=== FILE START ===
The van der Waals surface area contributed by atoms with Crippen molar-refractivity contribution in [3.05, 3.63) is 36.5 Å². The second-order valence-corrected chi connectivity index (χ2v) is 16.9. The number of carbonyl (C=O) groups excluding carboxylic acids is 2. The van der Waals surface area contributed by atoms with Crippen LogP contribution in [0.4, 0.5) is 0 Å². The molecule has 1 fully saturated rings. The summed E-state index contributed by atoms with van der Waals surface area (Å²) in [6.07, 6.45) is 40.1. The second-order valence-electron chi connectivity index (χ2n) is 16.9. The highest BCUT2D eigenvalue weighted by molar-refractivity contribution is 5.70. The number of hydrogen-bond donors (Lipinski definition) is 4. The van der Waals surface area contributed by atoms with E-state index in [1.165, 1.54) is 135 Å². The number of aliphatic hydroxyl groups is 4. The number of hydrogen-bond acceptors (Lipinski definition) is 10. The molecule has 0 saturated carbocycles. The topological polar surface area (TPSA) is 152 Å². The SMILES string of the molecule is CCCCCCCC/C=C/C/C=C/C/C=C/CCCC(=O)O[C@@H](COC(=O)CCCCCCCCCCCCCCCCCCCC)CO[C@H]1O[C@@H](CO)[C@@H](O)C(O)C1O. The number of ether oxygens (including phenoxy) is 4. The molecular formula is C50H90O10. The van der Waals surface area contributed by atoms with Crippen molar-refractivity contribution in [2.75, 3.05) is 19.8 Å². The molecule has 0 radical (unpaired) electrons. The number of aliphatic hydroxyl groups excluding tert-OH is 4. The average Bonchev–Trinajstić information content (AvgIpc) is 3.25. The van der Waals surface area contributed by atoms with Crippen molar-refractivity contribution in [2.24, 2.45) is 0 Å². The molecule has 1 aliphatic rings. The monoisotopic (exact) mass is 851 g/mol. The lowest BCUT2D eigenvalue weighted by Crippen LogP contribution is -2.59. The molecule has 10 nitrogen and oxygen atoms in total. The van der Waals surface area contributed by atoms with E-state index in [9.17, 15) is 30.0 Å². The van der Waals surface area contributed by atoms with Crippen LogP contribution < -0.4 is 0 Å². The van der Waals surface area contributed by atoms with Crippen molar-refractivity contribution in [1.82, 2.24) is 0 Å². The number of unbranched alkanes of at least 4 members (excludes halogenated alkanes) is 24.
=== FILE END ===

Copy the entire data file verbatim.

The van der Waals surface area contributed by atoms with Crippen molar-refractivity contribution in [3.05, 3.63) is 36.5 Å². The second-order valence-corrected chi connectivity index (χ2v) is 16.9. The number of carbonyl (C=O) groups excluding carboxylic acids is 2. The van der Waals surface area contributed by atoms with Crippen LogP contribution in [0.4, 0.5) is 0 Å². The molecule has 1 fully saturated rings. The summed E-state index contributed by atoms with van der Waals surface area (Å²) in [6.07, 6.45) is 40.1. The second-order valence-electron chi connectivity index (χ2n) is 16.9. The highest BCUT2D eigenvalue weighted by molar-refractivity contribution is 5.70. The number of hydrogen-bond donors (Lipinski definition) is 4. The van der Waals surface area contributed by atoms with E-state index in [1.165, 1.54) is 135 Å². The number of aliphatic hydroxyl groups is 4. The number of hydrogen-bond acceptors (Lipinski definition) is 10. The molecule has 0 saturated carbocycles. The topological polar surface area (TPSA) is 152 Å². The SMILES string of the molecule is CCCCCCCC/C=C/C/C=C/C/C=C/CCCC(=O)O[C@@H](COC(=O)CCCCCCCCCCCCCCCCCCCC)CO[C@H]1O[C@@H](CO)[C@@H](O)C(O)C1O. The number of ether oxygens (including phenoxy) is 4. The molecular formula is C50H90O10. The van der Waals surface area contributed by atoms with Crippen molar-refractivity contribution in [2.75, 3.05) is 19.8 Å². The molecule has 0 radical (unpaired) electrons. The number of aliphatic hydroxyl groups excluding tert-OH is 4. The average Bonchev–Trinajstić information content (AvgIpc) is 3.25. The van der Waals surface area contributed by atoms with Crippen molar-refractivity contribution in [2.24, 2.45) is 0 Å². The molecule has 1 aliphatic rings. The monoisotopic (exact) mass is 851 g/mol. The lowest BCUT2D eigenvalue weighted by Crippen LogP contribution is -2.59. The molecule has 10 nitrogen and oxygen atoms in total. The van der Waals surface area contributed by atoms with E-state index in [9.17, 15) is 30.0 Å². The van der Waals surface area contributed by atoms with Crippen LogP contribution < -0.4 is 0 Å². The van der Waals surface area contributed by atoms with Crippen molar-refractivity contribution in [1.82, 2.24) is 0 Å². The number of unbranched alkanes of at least 4 members (excludes halogenated alkanes) is 24.